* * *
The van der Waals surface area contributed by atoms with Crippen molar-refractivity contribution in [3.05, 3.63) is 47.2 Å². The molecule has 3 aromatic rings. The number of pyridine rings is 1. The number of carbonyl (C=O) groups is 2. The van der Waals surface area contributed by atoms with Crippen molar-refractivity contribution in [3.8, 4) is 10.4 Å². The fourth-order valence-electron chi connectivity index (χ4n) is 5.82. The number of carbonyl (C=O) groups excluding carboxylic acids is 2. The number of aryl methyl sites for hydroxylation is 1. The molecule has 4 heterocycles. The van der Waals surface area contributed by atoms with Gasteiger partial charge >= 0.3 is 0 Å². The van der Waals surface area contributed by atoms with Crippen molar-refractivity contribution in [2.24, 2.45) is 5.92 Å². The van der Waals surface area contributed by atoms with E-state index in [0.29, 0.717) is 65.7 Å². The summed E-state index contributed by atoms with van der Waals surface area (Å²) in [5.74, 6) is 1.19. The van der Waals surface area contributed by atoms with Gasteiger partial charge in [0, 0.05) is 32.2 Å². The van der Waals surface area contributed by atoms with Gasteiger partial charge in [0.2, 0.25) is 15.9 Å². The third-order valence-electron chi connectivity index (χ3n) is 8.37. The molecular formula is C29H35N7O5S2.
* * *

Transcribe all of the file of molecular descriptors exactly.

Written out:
The van der Waals surface area contributed by atoms with Crippen molar-refractivity contribution in [3.05, 3.63) is 47.2 Å². The molecule has 3 aromatic rings. The number of pyridine rings is 1. The number of carbonyl (C=O) groups is 2. The van der Waals surface area contributed by atoms with Crippen molar-refractivity contribution in [3.8, 4) is 10.4 Å². The fourth-order valence-electron chi connectivity index (χ4n) is 5.82. The number of carbonyl (C=O) groups excluding carboxylic acids is 2. The number of aryl methyl sites for hydroxylation is 1. The molecule has 4 heterocycles. The van der Waals surface area contributed by atoms with Gasteiger partial charge >= 0.3 is 0 Å². The van der Waals surface area contributed by atoms with Crippen molar-refractivity contribution in [2.24, 2.45) is 5.92 Å². The van der Waals surface area contributed by atoms with E-state index in [0.29, 0.717) is 65.7 Å². The summed E-state index contributed by atoms with van der Waals surface area (Å²) in [5.74, 6) is 1.19. The van der Waals surface area contributed by atoms with Gasteiger partial charge in [0, 0.05) is 32.2 Å². The van der Waals surface area contributed by atoms with Gasteiger partial charge in [0.2, 0.25) is 15.9 Å². The third-order valence-electron chi connectivity index (χ3n) is 8.37. The molecular formula is C29H35N7O5S2.